A formidable songwriter and storyteller from Northwest Arkansas, we were very pleased to have Aaron Smith join us at our first Songwriter Summit of 2020; traveling with us from Bentonville, AR to New Orleans to London! We're happy to share his experiences here:
I've been remiss in describing the amazing journey of the past weeks. (I've also been recovering. I've been coughing so hard that I sound like a barking seal.) I've also been to Bentonville, New Orleans and London. Here's my story. The long version. And some pictures.
My time at The House of Songs in Bentonville was amazing. I think each of my fellow co-writers shared my trepidation at the prospect of writing at the pace that was on the schedule. We enjoyed dinner together the first night and then shared a song before heading to bed. The next morning was our first co-write and from 10am to 1pm we worked in pairs. Then we gathered to share the results. from about 2:30pm to 6pm we did another round and shared the songs before taking dinner together.
I’ve never wanted to schedule and structure songwriting this way. It just hasn’t seemed like the way I want to get a song. Not the kind of songs that I want to write, anyway.
I was nervous. I set my intention. I was sure that with a partner we'd be able to make “something.” Something workable. Enough to avoid embarrassment.
In spite of my low expectations, we produced songs that I love. Things I could not have written alone. After a couple of anxious sessions I began to show up excited for what might take place. A couple of sessions took less than half of the allotted time. I felt like I was learning that approaching writing this way didn’t necessarily nullify the magic of the creative process. That’s an old lesson to many, but not to me. I was also learning that when I get a new song, I have been taking a ‘victory lap’ sometimes weeks or months long before attempting to write again. I will be sharing some of these songs soon and I can’t wait for you to hear them. I’m going to be sharing some of my house-mates work as well. They’re such wonderful musicians and I hope you’ll take time to enjoy their music.
These lessons and the friendships formed at The House of Songs are so important to me that is hard to know how to begin to talk about them. It's mind-boggling to consider how much wonderful music, tours, collaborations and friendships have resulted from the work that Troy Campbell, Graham Weber, Jamie Lou Connolly, Samantha Carey and others have done. I am so grateful and honored to have been included.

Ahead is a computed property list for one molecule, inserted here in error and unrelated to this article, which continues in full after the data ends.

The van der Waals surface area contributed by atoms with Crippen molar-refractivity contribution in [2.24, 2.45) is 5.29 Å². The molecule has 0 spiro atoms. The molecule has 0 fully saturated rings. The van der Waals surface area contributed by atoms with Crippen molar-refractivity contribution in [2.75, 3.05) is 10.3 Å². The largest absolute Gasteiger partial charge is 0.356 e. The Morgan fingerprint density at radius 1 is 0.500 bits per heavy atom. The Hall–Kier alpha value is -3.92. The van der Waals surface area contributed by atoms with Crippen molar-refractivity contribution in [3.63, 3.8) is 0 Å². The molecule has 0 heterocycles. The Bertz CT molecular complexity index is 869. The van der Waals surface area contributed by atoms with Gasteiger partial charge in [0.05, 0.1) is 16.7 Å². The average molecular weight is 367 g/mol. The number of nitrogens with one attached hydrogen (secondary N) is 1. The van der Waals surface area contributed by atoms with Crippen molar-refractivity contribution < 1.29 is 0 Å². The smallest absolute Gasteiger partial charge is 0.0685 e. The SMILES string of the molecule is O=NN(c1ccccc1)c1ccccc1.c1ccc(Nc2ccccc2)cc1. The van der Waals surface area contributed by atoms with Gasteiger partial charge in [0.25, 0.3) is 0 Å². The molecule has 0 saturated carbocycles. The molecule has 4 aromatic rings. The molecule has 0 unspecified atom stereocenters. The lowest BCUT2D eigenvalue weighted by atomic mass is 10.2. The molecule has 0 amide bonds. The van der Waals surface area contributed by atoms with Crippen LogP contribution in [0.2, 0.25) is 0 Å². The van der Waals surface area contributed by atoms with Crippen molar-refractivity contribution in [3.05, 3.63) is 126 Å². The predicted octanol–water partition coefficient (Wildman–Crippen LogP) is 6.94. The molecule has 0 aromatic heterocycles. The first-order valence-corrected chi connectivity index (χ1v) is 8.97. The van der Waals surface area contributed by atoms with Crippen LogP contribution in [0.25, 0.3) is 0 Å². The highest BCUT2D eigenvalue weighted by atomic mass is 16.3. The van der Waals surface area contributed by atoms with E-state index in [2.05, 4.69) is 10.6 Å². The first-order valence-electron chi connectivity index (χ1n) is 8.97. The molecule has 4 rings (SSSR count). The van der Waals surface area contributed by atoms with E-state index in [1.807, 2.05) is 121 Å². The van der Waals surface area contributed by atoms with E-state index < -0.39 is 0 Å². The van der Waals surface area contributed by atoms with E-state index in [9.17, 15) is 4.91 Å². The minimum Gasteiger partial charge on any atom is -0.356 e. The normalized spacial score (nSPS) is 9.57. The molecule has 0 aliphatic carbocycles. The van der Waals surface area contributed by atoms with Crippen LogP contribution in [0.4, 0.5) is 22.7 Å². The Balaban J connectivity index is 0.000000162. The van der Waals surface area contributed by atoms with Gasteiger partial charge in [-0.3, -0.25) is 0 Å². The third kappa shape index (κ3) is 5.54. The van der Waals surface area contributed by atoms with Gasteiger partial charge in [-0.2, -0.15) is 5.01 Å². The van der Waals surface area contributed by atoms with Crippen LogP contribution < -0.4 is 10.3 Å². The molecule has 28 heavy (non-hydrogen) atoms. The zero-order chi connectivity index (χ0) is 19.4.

We played a couple of shows in NWA debuting the new songs. A private engagement in Bentonville and a public one in Springdale. We also got to share a song of our own at each show. Oscar Mukherjee, my room-mate for our stay at the house wrote a rock tune with me and we played it on KNWA. All of us shared a sessions with KUAF's Ozarks at Large program. It was split into two broadcasts. I'll put links in the comments.
Next, we headed to the airport and flew to New Orleans. We attended Folk Alliance International’s annual conference as a delegation, representing the House of Songs, which was a privilege. The House also made so many arrangements to make our stay amazing, easy and beneficial for networking. I played five showcases, sharing one with my dear friend, and fellow New Folk 2019 winner Liv Greene. Her premier album will be coming out this year, and trust me, you want to hear her! Jane Ellen Bryant and Kaïa Kater also graciously joined me and sang the songs we wrote together at the house. I shared another showcase with Justin Farren (my homeboy and co-producer for my upcoming album “The Legend of Sam Davis” more news on that soon!) I played a showcase at “The Nordic Room” —and even though I had no idea why I was there, I had a great time playing a couple songs before Skye Consort began their beautiful set. I also played set in the House of Songs room, mostly of material from my upcoming album, but opening with a rock song that I wrote with my tHOS roommate, Oscar Mukherjee . My last showcase was a ‘songwriters in the round’ situation at Anderson Fair’s room, hosted by Ken Gaines and shared with my dear friend, Nichole Wagner (whose EP of cover songs is featured in Billboard TODAY and is dropping SOON) along with another fine songwriter, Joe Matzzie. It was a fine way to cap it all off. An old friend, a new friend, and Mr. Ken Gaines--who gave me a compliment I’ll always remember (after I played “Hypochondriacs”) —he said, “You are one twisted son of a bitch, and I LOVE IT!” I asked permission to quote him and he gave it. Time to re-write the bio.
Of course, playing showcases is just a part of what happens at Folk Alliance. I heard some great music and I’m going to omit a ton of wonderful things that I saw in my sleep deprived state, but I really must mention Gina Forsyth. I’d heard her at Kerrville sitting in circles together, and I admired what I heard, but I underestimated her genius. She’s a songwriter’s songwriter. She showed me something to shoot for. I also really enjoyed hearing Del Barber for the first time, and Rhiannon Giddens keynote was one of the most inspirational talks I've ever heard about the role of songwriters. I hope they post video of the talk. I will be glad to share it.
This is starting to sound like I behaved overly well and I want to assure you all that wasn't the case. I donned a little glitter makeup, laughed loud and late into the night with dear friends, and swapped songs until the dawn a few times. I also didn’t neglect the fine restaurants in the French Quarter. Couldn't manage to find a dud. After three, or four… five? blissful, sleep deprived days, we hurriedly packed our stuff and boarded the a plane to Atlanta then a connecting flight to London and Americanafest UK.
And this has gotten ridiculously long. I’m going to resume my ramble in volume II, to be posted in the next few days. Thanks for reading, friends.